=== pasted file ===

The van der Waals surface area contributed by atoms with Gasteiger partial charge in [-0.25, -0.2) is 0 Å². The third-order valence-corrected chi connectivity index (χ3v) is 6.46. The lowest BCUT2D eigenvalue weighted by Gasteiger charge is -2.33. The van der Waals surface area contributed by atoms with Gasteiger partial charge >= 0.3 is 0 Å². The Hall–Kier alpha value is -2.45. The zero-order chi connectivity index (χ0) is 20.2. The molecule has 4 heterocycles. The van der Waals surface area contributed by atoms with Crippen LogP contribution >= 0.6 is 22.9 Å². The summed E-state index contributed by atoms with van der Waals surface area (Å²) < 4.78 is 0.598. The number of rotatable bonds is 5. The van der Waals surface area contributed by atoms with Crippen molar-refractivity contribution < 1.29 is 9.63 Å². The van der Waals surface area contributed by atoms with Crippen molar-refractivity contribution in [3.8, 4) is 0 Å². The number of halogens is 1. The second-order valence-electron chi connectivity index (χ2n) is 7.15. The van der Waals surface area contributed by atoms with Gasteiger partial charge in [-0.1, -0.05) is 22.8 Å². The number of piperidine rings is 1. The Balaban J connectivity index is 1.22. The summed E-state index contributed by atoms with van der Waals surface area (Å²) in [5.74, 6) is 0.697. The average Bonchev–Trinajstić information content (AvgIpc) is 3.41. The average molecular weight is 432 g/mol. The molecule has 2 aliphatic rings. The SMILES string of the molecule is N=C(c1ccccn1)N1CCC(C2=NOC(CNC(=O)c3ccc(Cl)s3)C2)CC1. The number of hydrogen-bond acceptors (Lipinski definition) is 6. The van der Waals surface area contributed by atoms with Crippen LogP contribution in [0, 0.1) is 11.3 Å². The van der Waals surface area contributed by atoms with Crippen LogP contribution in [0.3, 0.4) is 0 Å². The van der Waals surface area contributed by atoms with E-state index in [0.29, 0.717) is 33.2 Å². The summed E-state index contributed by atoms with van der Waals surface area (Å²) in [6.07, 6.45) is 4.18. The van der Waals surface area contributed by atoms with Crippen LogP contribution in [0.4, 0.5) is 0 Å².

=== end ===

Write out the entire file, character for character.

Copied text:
The van der Waals surface area contributed by atoms with Gasteiger partial charge in [-0.25, -0.2) is 0 Å². The third-order valence-corrected chi connectivity index (χ3v) is 6.46. The lowest BCUT2D eigenvalue weighted by Gasteiger charge is -2.33. The van der Waals surface area contributed by atoms with Gasteiger partial charge >= 0.3 is 0 Å². The Hall–Kier alpha value is -2.45. The zero-order chi connectivity index (χ0) is 20.2. The molecule has 4 heterocycles. The van der Waals surface area contributed by atoms with Crippen LogP contribution >= 0.6 is 22.9 Å². The summed E-state index contributed by atoms with van der Waals surface area (Å²) < 4.78 is 0.598. The number of rotatable bonds is 5. The van der Waals surface area contributed by atoms with Crippen molar-refractivity contribution < 1.29 is 9.63 Å². The van der Waals surface area contributed by atoms with Crippen molar-refractivity contribution in [3.8, 4) is 0 Å². The number of halogens is 1. The second-order valence-electron chi connectivity index (χ2n) is 7.15. The van der Waals surface area contributed by atoms with Gasteiger partial charge in [-0.1, -0.05) is 22.8 Å². The number of piperidine rings is 1. The Balaban J connectivity index is 1.22. The summed E-state index contributed by atoms with van der Waals surface area (Å²) in [5.74, 6) is 0.697. The average Bonchev–Trinajstić information content (AvgIpc) is 3.41. The average molecular weight is 432 g/mol. The molecule has 2 aliphatic rings. The SMILES string of the molecule is N=C(c1ccccn1)N1CCC(C2=NOC(CNC(=O)c3ccc(Cl)s3)C2)CC1. The number of hydrogen-bond acceptors (Lipinski definition) is 6. The van der Waals surface area contributed by atoms with Crippen LogP contribution in [0, 0.1) is 11.3 Å². The van der Waals surface area contributed by atoms with Crippen LogP contribution in [0.3, 0.4) is 0 Å². The van der Waals surface area contributed by atoms with E-state index in [0.29, 0.717) is 33.2 Å². The summed E-state index contributed by atoms with van der Waals surface area (Å²) in [6.07, 6.45) is 4.18. The van der Waals surface area contributed by atoms with Crippen LogP contribution in [0.4, 0.5) is 0 Å².